Here's another one from Paul:



    Here's the source of that pic and the site has many more Paul covers.

    Paul also did what has become one of the most well-known sf pulp covers: August 1928 Amazing Stories, the pulp which has the first Buck Rogers story (although the cover isn't Buck Rogers).

    He is also known in vintage comics circles for doing the cover of the very first Marvel comic book.
  6.  (29.7)
    Mark, thank you for your kind words & the GREAT ! link. Paul's "Science Wonder Stories" covers are amazing!

    Here's a couple more from Paul, Amazing stories December 1928 & Amazing stories March 1929. Apart from the similar motif, notice the "badge" in the corners. Maybe it was Paul who did the September 1928 Cover uncredited...

    paul01

    I love the "flying menace" on that one.

    paul02

    I think that one justifies The Encyclopedia of Science Fiction quote: " [...]FRP's style shows his architectural training; his cities and technology are lovingly detailed, his aliens well thought out and plausible, but his human figures stiff and simplistic. His colours were bright (almost garish, even for the period) and flat, and he liked pure reds and yellows, particularly as backgrounds[...] " here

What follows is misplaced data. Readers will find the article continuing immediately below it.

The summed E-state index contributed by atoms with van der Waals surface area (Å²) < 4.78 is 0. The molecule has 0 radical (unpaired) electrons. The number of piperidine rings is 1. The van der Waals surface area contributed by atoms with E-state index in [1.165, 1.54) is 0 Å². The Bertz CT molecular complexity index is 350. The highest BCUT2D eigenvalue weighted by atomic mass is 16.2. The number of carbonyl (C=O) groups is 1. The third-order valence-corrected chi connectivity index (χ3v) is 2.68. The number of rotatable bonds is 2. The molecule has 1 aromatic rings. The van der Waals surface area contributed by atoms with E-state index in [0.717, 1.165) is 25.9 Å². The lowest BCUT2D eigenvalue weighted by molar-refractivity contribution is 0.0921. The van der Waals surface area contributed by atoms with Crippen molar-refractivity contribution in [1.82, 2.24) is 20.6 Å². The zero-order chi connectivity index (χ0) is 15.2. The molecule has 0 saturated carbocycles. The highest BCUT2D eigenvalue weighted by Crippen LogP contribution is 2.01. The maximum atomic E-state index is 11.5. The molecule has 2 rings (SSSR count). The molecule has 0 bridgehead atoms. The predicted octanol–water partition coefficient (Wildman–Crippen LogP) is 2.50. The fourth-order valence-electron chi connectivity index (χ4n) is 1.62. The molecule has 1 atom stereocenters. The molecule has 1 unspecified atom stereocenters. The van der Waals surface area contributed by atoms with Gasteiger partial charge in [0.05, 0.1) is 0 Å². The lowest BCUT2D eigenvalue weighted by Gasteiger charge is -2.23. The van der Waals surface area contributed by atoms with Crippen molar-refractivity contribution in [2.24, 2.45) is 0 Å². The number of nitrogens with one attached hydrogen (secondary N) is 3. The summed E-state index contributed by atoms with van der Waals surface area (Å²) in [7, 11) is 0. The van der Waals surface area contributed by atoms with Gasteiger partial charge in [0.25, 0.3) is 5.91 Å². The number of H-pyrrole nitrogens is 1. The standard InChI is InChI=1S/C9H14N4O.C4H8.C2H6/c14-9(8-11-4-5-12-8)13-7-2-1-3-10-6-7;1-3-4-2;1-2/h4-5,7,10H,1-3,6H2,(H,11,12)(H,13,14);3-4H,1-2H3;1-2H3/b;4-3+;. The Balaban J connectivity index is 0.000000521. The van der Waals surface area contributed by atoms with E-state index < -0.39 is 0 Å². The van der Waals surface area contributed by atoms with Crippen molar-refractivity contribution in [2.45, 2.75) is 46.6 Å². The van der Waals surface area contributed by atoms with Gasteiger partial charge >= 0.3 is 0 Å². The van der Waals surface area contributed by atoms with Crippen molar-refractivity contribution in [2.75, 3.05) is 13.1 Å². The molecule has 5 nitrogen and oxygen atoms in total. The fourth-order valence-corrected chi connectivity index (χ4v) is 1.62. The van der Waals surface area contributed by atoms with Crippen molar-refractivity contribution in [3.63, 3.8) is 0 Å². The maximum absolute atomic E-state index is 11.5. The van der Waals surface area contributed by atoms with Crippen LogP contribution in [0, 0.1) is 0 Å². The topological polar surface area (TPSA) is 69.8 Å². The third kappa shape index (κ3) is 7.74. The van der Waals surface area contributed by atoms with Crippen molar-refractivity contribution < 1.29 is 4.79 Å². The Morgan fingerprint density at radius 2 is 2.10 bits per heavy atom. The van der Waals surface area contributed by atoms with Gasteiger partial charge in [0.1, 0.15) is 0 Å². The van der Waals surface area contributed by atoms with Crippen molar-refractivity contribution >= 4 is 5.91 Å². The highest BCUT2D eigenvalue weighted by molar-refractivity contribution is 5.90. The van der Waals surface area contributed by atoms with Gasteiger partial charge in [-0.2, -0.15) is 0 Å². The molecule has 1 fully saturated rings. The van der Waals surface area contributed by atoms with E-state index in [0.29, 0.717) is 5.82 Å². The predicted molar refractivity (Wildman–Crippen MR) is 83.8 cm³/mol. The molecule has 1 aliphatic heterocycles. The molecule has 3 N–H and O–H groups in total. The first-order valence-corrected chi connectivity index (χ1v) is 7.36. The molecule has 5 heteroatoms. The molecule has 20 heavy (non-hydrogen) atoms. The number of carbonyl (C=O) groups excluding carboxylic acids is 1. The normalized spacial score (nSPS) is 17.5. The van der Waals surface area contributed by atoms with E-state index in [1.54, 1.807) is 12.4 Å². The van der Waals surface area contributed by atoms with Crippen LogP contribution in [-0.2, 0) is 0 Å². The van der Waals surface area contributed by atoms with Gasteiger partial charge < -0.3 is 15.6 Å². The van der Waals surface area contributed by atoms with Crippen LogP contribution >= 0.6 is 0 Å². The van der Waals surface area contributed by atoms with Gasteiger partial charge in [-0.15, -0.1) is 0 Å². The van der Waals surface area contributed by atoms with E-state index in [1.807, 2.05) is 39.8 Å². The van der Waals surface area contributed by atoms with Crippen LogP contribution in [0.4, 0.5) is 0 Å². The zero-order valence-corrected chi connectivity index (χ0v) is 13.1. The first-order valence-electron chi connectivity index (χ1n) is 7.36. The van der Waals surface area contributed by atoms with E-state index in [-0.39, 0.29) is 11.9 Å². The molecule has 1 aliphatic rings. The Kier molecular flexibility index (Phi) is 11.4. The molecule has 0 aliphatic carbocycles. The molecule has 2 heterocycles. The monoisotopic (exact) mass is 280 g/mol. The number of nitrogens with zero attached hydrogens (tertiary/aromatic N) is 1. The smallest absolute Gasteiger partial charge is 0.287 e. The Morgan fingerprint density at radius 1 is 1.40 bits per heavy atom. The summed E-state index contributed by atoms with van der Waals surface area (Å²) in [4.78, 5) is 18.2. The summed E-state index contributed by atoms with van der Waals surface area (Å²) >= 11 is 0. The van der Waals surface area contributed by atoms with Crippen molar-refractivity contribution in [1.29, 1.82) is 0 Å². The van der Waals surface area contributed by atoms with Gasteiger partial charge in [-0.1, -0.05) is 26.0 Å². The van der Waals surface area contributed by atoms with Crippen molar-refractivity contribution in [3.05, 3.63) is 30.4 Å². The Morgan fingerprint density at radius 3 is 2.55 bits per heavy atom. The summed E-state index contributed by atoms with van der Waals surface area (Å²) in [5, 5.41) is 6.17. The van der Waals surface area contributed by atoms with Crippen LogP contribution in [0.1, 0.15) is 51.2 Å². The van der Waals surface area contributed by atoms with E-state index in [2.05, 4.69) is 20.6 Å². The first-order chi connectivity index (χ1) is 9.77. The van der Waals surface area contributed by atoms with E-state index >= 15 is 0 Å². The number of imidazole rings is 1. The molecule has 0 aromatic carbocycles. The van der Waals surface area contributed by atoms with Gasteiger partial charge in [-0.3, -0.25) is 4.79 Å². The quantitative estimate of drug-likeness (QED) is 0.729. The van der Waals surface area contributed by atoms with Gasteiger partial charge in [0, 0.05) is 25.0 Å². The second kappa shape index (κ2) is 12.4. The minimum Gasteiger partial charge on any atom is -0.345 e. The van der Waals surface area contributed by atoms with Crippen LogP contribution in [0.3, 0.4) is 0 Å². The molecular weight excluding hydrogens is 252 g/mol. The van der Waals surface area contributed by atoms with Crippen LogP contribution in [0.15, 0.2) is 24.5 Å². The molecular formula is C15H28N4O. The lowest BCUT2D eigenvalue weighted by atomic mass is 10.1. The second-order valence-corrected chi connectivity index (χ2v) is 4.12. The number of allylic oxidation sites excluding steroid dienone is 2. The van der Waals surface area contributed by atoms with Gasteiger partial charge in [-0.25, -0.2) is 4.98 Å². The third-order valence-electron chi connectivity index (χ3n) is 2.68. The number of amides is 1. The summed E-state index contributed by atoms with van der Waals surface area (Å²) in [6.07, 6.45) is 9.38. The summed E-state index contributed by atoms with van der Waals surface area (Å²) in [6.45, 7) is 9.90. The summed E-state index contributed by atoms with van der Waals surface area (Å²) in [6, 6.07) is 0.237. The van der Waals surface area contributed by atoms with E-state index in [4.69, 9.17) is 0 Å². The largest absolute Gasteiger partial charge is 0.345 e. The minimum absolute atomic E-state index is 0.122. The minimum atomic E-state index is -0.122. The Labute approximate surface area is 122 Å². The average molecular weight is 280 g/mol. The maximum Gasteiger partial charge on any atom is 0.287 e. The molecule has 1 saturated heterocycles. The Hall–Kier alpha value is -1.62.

7.  (29.8)
    I love everything this cover suggests...

    cover
    •  
      CommentAuthorAlexis
    • CommentTimeNov 29th 2007
     (29.9)
    The future we were supposed to get is always so much better than the one we were given. Of course, some people aren't satisfied with that and try to make the retro future happen. McFly 2015.